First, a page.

Sisters Uncut, an anti-domestic violence group, shut down bridges across the U.K. while protesting against austerity measures that have cut services catering to women of color.
According to The Guardian, around 600 women converged on bridges in London, Newcastle, Bristol, and Glasgow on Sunday. The police were present, but no arrests were made.
Prime Minister Theresa May has pledged 20 million pounds in temporary funding to domestic violence services, but Sister Uncut has dismissed the sum as a “sticking plaster on a haemorrhage.” In a statement titled “You Block Our Bridges, So We Block Yours,” the group said, “Many of the services lost in austerity were set up and run by women of colour for women of colour, because generic services did not meet their needs. Those needs remain unmet, and women of colour and migrant survivors remain more likely to be trapped in violence, without any support.”
Black and minority ethnic (BME) women who have been subjected to domestic violence prefer to seek help from specialist organizations that cater to women of color. But according to Sisters Uncut, “most of the support services destroyed by austerity were those supporting African and Caribbean and Asian communities, and LGBT+ people.”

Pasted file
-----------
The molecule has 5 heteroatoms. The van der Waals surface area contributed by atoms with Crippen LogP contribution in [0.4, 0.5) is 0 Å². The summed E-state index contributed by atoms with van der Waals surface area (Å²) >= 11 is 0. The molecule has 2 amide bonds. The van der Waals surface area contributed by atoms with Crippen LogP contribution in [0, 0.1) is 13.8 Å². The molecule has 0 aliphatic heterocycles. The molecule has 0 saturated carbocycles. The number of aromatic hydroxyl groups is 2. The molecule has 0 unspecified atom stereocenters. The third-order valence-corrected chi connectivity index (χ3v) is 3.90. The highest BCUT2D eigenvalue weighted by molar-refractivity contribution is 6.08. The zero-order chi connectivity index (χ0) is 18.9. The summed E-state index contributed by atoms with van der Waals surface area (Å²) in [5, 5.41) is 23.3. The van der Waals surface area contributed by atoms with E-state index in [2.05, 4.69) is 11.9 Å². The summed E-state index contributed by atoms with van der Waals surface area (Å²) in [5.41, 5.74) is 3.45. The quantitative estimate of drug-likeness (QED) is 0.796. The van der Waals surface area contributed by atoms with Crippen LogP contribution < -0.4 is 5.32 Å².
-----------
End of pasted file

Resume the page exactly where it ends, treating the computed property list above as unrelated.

A report by Women’s Aid, another anti-domestic violence organization in the U.K., found that two in three survivors are turned away by shelters, due to reasons like lack of space, language barriers, and an inability to meet victims’ needs. The numbers are much higher among BME women, with support services turning away four out of five survivors.
In their statement, Sisters Uncut quotes a member identified only as “Nadine,” who proclaims that as “domestic violence services shrink, Sisters Uncut will continue to grow. We will not stand by as black and brown survivors are left stranded in abusive homes without the bridges to safety provided by specialist domestic violence services, whilst migrant survivors […] find all of their bridges blocked by the government’s immigration policies.”
Read the full story at The Guardian.